You've seen the leaks, but today at Gamescom NVIDIA officially announced its new line of RTX video cards. And, thanks to the company's new Turing hardware, they're just as crazy powerful as you'd expect. The top of the line is the RTX 2080 Ti, which packs in 4,352 CUDA cores, just a bit less than the Quadro RTX 6,000's 4,608 cores. And while it has the same 11GB of RAM and 352-bit memory bus as the GTX 1080 Ti, the new model uses GDDR6 memory, allowing for higher memory bandwidth of 616 Gbps. That's a lot of specs to swallow, but it all basically means this is NVIDIA's fastest consumer GPU by far.
The RTX 2080 Ti is available for pre-order today for a whopping $1,199, and it will ship on September 20th. But you can save a bit by going for the $999 standard edition when that's available. There are the other 20-series cards to consider, like the $799 RTX 2080 and $599 RTX 2070 Founders Editions. The standard versions of those cards will run for $699 and $499, respectively, but you'll have to wait a bit to grab those.
So what can you do with the RTX 2080 Ti? When NVIDIA first debuted the GTX 1080 in 2016, it was aiming to create the best GPU for 4K gaming. That'll still be the case with the new card, especially if you want to speeds beyond 60FPS. In a demo called "Infiltrator" at Gamescom, a single Turing-based GPU was able to render it in 4K with high quality graphics setting at a steady 60FPS. Huang noted that it actually runs at 78FPS, the demo was just limited by the stage display. On a GTX 1080 Ti, that same demo runs in the 30FPS range.
But given everything else NVIDIA's Turing architecture can do, including real-time ray tracing and AI acceleration, you can expect the 2080 Ti to be capable of much more. During its press conference, the company showed off a hybrid graphics pipeline, which uses Turing's ray-tracing capabilities together with traditional rendering. You can expect things like shadows and reflections to look more detailed and realistic. In Battlefield V, the RTX ray tracing tech allowed blasts from a tank to be reflected across every object in a scene, from the side of a car to a character's eyes. And another bonus, the Turing cards will be among the first GPUs that can process 8K video.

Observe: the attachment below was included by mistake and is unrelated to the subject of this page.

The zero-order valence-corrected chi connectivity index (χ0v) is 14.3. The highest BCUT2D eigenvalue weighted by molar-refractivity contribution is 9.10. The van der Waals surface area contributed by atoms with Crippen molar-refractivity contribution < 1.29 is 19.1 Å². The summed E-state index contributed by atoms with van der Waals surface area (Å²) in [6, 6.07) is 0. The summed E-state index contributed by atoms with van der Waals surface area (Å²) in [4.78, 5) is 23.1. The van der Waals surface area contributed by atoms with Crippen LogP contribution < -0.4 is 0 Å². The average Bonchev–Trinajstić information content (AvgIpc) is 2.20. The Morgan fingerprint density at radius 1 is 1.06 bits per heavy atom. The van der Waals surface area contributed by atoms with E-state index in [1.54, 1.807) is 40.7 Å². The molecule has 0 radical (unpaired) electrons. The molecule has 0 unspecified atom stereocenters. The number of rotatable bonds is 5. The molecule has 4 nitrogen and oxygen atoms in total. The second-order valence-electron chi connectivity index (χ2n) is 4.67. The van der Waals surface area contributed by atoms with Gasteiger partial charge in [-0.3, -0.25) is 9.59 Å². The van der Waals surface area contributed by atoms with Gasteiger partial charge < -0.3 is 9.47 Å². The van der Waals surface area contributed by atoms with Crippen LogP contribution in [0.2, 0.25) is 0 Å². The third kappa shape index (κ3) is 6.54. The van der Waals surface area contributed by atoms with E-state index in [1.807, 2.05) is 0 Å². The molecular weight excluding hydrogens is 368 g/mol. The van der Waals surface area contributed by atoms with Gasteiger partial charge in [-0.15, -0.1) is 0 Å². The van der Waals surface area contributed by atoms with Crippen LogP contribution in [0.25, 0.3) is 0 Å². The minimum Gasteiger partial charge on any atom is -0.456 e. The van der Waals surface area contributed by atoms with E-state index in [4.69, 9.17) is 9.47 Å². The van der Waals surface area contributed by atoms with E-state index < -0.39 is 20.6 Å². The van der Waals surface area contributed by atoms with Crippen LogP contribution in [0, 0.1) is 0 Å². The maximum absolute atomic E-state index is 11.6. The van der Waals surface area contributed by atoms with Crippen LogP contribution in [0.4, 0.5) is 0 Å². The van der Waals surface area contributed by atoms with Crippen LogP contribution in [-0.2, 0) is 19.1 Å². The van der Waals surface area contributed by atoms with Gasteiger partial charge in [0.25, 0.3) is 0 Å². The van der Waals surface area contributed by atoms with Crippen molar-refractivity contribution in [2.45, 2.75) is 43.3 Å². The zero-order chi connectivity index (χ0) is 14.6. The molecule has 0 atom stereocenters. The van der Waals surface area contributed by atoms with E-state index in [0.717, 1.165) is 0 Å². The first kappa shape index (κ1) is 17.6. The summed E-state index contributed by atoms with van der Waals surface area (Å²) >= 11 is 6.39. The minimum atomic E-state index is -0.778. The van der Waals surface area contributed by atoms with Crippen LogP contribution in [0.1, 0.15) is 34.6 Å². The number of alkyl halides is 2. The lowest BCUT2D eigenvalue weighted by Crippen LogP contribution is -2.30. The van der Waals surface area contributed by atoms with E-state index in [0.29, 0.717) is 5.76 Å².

Just like the GTX 1080, the GeForce 2080 Ti will first debut with a "Founders Edition" card that's overclocked from the stock version. It'll run between 1.35GHz and 1.63GHz, while the normal card tops out at 1.54GHz. All of the Turing-based GPUs feature an RT Core, which handles real-time ray tracing, and a Tensor Core to help with neural network processing. The RX 2080 Ti can process 10 GigaRays a second and 78T RTX operations, while the other cards in the family are progressively slower. You'll also need two 8-pin power connectors to run the card, and NVIDIA recommends a 650-watt power supply.
While we certainly expect the RTX 2080 Ti to be faster than its predecessors, the real question is by just how much. From what we've seen on stage, it appears that games will have to be optimized to take advantage of the RTX capabilities. So far, that includes titles like Shadow of the Tomb Raider, PlayerUnknown's Battlegrounds and Final Fantaxy XV. That's really the reason you'd shell out for a card like this. For this price range, you'd want a bigger upgrade than just a slightly higher frame rate.
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